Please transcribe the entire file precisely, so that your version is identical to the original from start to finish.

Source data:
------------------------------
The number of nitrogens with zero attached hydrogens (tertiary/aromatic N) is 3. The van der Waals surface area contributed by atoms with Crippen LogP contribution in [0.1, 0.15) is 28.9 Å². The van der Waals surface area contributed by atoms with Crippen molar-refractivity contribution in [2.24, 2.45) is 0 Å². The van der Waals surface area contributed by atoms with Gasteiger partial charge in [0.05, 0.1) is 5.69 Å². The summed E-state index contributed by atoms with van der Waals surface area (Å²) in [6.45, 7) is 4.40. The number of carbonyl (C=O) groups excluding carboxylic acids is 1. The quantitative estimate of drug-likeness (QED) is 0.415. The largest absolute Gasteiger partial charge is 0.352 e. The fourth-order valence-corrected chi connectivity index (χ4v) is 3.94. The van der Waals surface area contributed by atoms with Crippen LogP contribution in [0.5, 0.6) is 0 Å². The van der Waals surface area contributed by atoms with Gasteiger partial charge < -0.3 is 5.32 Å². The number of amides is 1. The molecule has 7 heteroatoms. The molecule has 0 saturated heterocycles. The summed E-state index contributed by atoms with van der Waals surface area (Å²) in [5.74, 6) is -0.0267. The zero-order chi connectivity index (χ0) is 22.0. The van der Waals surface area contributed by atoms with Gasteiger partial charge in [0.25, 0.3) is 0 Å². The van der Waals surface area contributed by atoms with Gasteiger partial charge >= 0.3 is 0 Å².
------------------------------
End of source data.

The number of nitrogens with zero attached hydrogens (tertiary/aromatic N) is 3. The van der Waals surface area contributed by atoms with Crippen LogP contribution in [0.1, 0.15) is 28.9 Å². The van der Waals surface area contributed by atoms with Crippen molar-refractivity contribution in [2.24, 2.45) is 0 Å². The van der Waals surface area contributed by atoms with Gasteiger partial charge in [0.05, 0.1) is 5.69 Å². The summed E-state index contributed by atoms with van der Waals surface area (Å²) in [6.45, 7) is 4.40. The number of carbonyl (C=O) groups excluding carboxylic acids is 1. The quantitative estimate of drug-likeness (QED) is 0.415. The largest absolute Gasteiger partial charge is 0.352 e. The fourth-order valence-corrected chi connectivity index (χ4v) is 3.94. The van der Waals surface area contributed by atoms with Crippen LogP contribution in [0.5, 0.6) is 0 Å². The van der Waals surface area contributed by atoms with Gasteiger partial charge < -0.3 is 5.32 Å². The number of amides is 1. The molecule has 7 heteroatoms. The molecule has 0 saturated heterocycles. The summed E-state index contributed by atoms with van der Waals surface area (Å²) in [5.74, 6) is -0.0267. The zero-order chi connectivity index (χ0) is 22.0. The van der Waals surface area contributed by atoms with Gasteiger partial charge in [0.25, 0.3) is 0 Å². The van der Waals surface area contributed by atoms with Gasteiger partial charge >= 0.3 is 0 Å².